Court Upholds Anti-Deficiency Statutes For Vacation Property Owners

Recently, a Maricopa County Superior Court judge ruled that the protection of Arizona’s anti-deficiency statutes extended to the owners of a Sedona luxury vacation home accommodation, even though the owners only owned a percentage interest of the home, and even though the owners only had a license to use the home for 28 days or less each year. The owners were represented by Arizona real estate attorney, Adam Martinez of Combs Law Group.

The owners obtained a loan to purchase a minority interest in a single-family home located in a Sedona private luxury development, Seven Canyons. The owners secured the loan with a deed of trust on the home. The owners defaulted on the loan, and the lender foreclosed on the owners’ interest in the home. After the foreclosure, the lender sued the owners for the remaining balance of the loan, i.e., the deficiency. The lender argued that because the owners had a license to use the home only 28 days out of the year, they did not have “true” ownership of the home and were not entitled to anti-deficiency protection.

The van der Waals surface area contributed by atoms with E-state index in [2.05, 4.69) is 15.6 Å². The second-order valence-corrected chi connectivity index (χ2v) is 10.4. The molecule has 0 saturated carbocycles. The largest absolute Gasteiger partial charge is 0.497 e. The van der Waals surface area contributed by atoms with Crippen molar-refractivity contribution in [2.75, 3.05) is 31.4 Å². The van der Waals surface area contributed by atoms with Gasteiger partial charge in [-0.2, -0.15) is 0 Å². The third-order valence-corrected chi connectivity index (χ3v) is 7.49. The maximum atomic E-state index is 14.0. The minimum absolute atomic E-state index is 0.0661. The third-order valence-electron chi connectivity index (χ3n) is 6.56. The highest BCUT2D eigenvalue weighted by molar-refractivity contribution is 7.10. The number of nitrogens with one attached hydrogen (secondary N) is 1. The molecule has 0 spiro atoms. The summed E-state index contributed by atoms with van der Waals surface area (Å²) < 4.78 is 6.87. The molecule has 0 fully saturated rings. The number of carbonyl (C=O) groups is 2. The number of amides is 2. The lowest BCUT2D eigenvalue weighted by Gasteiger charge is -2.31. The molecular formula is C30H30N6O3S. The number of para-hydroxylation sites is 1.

Upholding long-standing Arizona real estate law that provides that investment or vacation homes are included among the types of homes subject to Arizona’s anti-deficiency statutes, regardless of the length of use, the judge disagreed with the lender and ruled that the owners qualified for protection under Arizona’s anti-deficiency statutes because the statutes do not exclude percentage interests in vacation or investment homes that otherwise qualify for protection, nor do the statutes require occupancy for a certain length of time. See Maricopa County Superior Court Case No.CV2009-026684. Finally, the court stated that only the legislature can preclude percentage interests in vacation homes from the anti-deficiency statutes.

Note: During the 2009 legislative session, a law was passed, supported by the lending industry that required occupancy of at least six months in order to qualify for anti-deficiency protection. However, this law was repealed before it ever became effective. Therefore, the Arizona anti-deficiency statutes – primarily A.R.S. § 33-814 (G) – currently afford the same protection to homeowners that has existed since the enactment of the Arizona anti-deficiency statutes more than 30 years ago.

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